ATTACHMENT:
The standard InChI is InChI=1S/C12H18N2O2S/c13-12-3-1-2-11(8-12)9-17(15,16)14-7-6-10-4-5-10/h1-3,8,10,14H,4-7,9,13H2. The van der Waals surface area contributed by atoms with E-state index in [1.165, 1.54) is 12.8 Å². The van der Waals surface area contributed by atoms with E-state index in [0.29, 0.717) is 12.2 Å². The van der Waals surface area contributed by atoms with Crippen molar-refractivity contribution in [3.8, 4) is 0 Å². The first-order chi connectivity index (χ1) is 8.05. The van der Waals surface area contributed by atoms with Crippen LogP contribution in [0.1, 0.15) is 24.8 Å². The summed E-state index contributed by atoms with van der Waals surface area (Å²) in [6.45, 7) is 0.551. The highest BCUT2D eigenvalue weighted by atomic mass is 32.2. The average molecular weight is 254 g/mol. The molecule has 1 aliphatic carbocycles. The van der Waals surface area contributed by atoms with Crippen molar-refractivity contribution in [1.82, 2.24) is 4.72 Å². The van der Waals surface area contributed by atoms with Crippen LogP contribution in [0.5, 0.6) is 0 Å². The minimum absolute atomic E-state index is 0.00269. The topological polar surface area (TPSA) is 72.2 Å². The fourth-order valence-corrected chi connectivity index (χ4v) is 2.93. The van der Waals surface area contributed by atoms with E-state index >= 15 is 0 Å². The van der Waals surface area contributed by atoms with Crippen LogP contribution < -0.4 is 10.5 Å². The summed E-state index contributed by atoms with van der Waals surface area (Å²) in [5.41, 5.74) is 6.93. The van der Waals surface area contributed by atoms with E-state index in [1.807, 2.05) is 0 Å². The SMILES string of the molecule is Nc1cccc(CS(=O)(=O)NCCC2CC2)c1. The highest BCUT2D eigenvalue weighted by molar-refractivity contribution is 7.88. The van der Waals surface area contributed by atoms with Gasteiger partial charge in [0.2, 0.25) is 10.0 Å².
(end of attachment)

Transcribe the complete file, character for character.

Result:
The standard InChI is InChI=1S/C12H18N2O2S/c13-12-3-1-2-11(8-12)9-17(15,16)14-7-6-10-4-5-10/h1-3,8,10,14H,4-7,9,13H2. The van der Waals surface area contributed by atoms with E-state index in [1.165, 1.54) is 12.8 Å². The van der Waals surface area contributed by atoms with E-state index in [0.29, 0.717) is 12.2 Å². The van der Waals surface area contributed by atoms with Crippen molar-refractivity contribution in [3.8, 4) is 0 Å². The first-order chi connectivity index (χ1) is 8.05. The van der Waals surface area contributed by atoms with Crippen LogP contribution in [0.1, 0.15) is 24.8 Å². The summed E-state index contributed by atoms with van der Waals surface area (Å²) in [6.45, 7) is 0.551. The highest BCUT2D eigenvalue weighted by atomic mass is 32.2. The average molecular weight is 254 g/mol. The molecule has 1 aliphatic carbocycles. The van der Waals surface area contributed by atoms with Crippen molar-refractivity contribution in [1.82, 2.24) is 4.72 Å². The van der Waals surface area contributed by atoms with Crippen LogP contribution in [0.5, 0.6) is 0 Å². The minimum absolute atomic E-state index is 0.00269. The topological polar surface area (TPSA) is 72.2 Å². The fourth-order valence-corrected chi connectivity index (χ4v) is 2.93. The van der Waals surface area contributed by atoms with E-state index >= 15 is 0 Å². The van der Waals surface area contributed by atoms with Crippen LogP contribution < -0.4 is 10.5 Å². The summed E-state index contributed by atoms with van der Waals surface area (Å²) in [5.41, 5.74) is 6.93. The van der Waals surface area contributed by atoms with E-state index in [1.807, 2.05) is 0 Å². The SMILES string of the molecule is Nc1cccc(CS(=O)(=O)NCCC2CC2)c1. The highest BCUT2D eigenvalue weighted by molar-refractivity contribution is 7.88. The van der Waals surface area contributed by atoms with Gasteiger partial charge in [0.2, 0.25) is 10.0 Å².